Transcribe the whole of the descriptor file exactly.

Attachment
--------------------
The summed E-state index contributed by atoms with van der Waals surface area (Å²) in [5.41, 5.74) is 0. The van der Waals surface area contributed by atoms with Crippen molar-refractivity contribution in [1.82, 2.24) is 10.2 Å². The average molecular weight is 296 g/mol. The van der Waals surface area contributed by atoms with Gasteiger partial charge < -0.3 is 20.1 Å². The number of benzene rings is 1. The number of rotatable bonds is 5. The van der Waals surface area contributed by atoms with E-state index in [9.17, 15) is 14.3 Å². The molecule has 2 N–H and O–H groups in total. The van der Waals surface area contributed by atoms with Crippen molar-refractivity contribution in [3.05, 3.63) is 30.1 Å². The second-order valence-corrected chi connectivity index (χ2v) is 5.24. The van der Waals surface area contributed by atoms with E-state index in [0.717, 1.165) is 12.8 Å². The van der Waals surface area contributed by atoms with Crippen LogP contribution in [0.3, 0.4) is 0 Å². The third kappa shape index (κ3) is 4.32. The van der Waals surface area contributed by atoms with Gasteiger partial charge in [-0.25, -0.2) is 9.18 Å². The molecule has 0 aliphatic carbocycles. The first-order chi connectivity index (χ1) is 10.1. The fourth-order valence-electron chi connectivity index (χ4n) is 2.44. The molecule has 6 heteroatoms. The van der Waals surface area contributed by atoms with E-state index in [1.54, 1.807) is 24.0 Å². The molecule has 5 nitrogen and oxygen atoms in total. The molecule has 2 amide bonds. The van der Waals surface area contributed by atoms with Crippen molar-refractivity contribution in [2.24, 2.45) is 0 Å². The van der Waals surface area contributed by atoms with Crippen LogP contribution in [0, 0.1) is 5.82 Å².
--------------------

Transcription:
The summed E-state index contributed by atoms with van der Waals surface area (Å²) in [5.41, 5.74) is 0. The van der Waals surface area contributed by atoms with Crippen molar-refractivity contribution in [1.82, 2.24) is 10.2 Å². The average molecular weight is 296 g/mol. The van der Waals surface area contributed by atoms with Gasteiger partial charge < -0.3 is 20.1 Å². The number of benzene rings is 1. The number of rotatable bonds is 5. The van der Waals surface area contributed by atoms with E-state index in [9.17, 15) is 14.3 Å². The molecule has 2 N–H and O–H groups in total. The van der Waals surface area contributed by atoms with Crippen molar-refractivity contribution in [3.05, 3.63) is 30.1 Å². The second-order valence-corrected chi connectivity index (χ2v) is 5.24. The van der Waals surface area contributed by atoms with E-state index in [0.717, 1.165) is 12.8 Å². The van der Waals surface area contributed by atoms with Crippen LogP contribution in [0.3, 0.4) is 0 Å². The third kappa shape index (κ3) is 4.32. The van der Waals surface area contributed by atoms with Gasteiger partial charge in [-0.25, -0.2) is 9.18 Å². The molecule has 0 aliphatic carbocycles. The first-order chi connectivity index (χ1) is 10.1. The fourth-order valence-electron chi connectivity index (χ4n) is 2.44. The molecule has 6 heteroatoms. The van der Waals surface area contributed by atoms with E-state index in [1.54, 1.807) is 24.0 Å². The molecule has 5 nitrogen and oxygen atoms in total. The molecule has 2 amide bonds. The van der Waals surface area contributed by atoms with Crippen molar-refractivity contribution in [2.24, 2.45) is 0 Å². The van der Waals surface area contributed by atoms with Crippen LogP contribution in [0, 0.1) is 5.82 Å².